How to use the BodyPaint tool in Cinema 4D

Cinema 4D’s BodyPaint tool offers a fast way to get a good-quality render. Matt Roussel explains.

In this tutorial, I will show you a simple way to start texturing assets with the BodyPaint 3D paint assistant and the BodyPaint UV editor in Cinema 4D.

This method is the best way I have found to bridge the inevitable compromise between timeframe and finish quality. I used this method for the first time for the project momo, which is a book telling the story of a little bird flying to Paris to reach his best friend, another bird. For this project I made the most of using BodyPaint because the character didn’t change very much during the story, and I was working against a tight deadline.

Once the main character was textured, all I had to was change his pose in each illustration. I used this method for all textures of the book, including the buildings.

01 Name your elements

Momo the bird is composed of various grouped hyperNURBS. The first thing to do is to give a different name for each of the character elements. A This is important for the assistant and the names of the textures it generates. If you don’t do that, your textures will have really long names, and that could cause problems later on.

02 Paint set-up

Select BP UV Edit form the Layout dropdown in the top right corner, and click on the Paint Setup Wizard icon. A Deselect all and select the object you want to texture – in this case, it’s the head. B Click on Next, C and don’t forget to untick the Single Material Mode option. D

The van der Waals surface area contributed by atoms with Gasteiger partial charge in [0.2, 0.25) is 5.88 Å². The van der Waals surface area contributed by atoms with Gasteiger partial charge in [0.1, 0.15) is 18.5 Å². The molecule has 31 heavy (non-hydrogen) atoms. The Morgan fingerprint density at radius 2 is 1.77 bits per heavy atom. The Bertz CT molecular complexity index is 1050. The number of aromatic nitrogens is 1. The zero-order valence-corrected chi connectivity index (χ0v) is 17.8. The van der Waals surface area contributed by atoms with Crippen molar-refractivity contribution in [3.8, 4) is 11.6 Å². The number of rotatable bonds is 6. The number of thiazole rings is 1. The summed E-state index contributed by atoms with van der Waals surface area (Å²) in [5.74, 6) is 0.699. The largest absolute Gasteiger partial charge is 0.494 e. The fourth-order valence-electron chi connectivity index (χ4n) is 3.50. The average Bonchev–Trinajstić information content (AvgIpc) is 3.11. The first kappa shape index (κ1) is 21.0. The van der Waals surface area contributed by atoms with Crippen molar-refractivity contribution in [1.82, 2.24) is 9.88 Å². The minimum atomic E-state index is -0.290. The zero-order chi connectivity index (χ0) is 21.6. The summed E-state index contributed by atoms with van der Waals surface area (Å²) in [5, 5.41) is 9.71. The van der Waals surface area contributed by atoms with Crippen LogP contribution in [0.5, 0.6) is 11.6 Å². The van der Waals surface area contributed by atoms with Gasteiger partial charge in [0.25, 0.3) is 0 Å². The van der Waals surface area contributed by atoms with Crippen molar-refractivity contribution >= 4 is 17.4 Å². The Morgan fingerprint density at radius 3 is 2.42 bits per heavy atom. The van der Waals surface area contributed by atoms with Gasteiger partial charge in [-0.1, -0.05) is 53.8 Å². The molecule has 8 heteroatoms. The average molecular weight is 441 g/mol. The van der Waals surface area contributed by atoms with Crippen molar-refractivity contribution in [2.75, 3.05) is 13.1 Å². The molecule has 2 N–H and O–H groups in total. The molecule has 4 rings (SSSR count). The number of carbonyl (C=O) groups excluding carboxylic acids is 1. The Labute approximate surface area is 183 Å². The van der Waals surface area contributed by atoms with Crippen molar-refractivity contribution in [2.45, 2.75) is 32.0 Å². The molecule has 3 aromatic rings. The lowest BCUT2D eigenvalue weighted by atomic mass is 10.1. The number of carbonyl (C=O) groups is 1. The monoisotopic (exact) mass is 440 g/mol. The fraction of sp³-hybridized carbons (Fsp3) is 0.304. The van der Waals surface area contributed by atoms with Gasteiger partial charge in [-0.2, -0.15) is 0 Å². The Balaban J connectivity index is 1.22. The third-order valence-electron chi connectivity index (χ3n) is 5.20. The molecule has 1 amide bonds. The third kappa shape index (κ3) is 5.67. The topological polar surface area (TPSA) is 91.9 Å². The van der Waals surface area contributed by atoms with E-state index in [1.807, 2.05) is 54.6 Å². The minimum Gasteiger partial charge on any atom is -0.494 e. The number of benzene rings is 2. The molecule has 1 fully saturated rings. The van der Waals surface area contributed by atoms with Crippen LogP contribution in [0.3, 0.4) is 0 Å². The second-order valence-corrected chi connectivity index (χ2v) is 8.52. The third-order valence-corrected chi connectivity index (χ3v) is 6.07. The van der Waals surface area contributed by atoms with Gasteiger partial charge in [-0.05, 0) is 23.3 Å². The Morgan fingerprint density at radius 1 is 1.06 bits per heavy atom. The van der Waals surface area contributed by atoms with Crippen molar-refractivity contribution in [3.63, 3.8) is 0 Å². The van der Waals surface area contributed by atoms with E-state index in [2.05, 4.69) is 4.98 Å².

03 Head resolution

Click Next and add all the channels you want. A In this case, it’s colour, reflection and bump. Then choose a colour, but don’t touch the reflection and bump channels. To have a good enough resolution for the head, I chose a texture size of 2,000 x 2,000 pixels. Had I just been working on the eyes, the resolution would have been lower – something like 800 x 800 is enough for the print size I’m working on here. Once I have selected the size, I click End, and the colour is applied to the bird’s head.

04 Cubic mode

The next step is to reorganise the projection of the texture with the BP UV Editor before painting with BodyPaint. Load the BP 3D Paint menu via the drop-down in the top right of the interface. A Select the head in the viewport and, in the viewport’s Texture tab, choose UV Mesh > Show UV Mesh. You can see that the mesh is in Cubic mode.

Go back to the View tab and select Edge Mode via the top toolbar. B You have to select some edges if you want to cut the future mesh, so select them around the model as shown in the screenshot. You will also need to have a hole on your model for it to unfold properly.

05 Equal and even polygons

Now select Polygon Mode from the menu and, under Projection Type, select Flat. A You can see that the mesh has been altered.

In the Relax UV panel of the UV Mapping tab, check Cut Selected Edges, then click Apply. B The mesh has now changed again. Now select the UV Magnet tool, deselect the mesh in the middle and scale it. In Polygon Mode, move the texture with the UV Magnet tool. C Now try to reorganise the size of your polygons so that they are as equal as possible.

06 Start painting

The next step is to go back to the BP UV Paint menu and, using the 3D Painting A and Projection B tools, select a brush and start painting. C Save your file in a folder – you will see that there are three files with the name of the textured object: one for colour, one for reflection and one for bump.

Matt Roussel has been an illustrator for 22 years. In 2012 he founded the company Square Igloo, which develops apps for children

Discover 15 inspiring examples of 3D art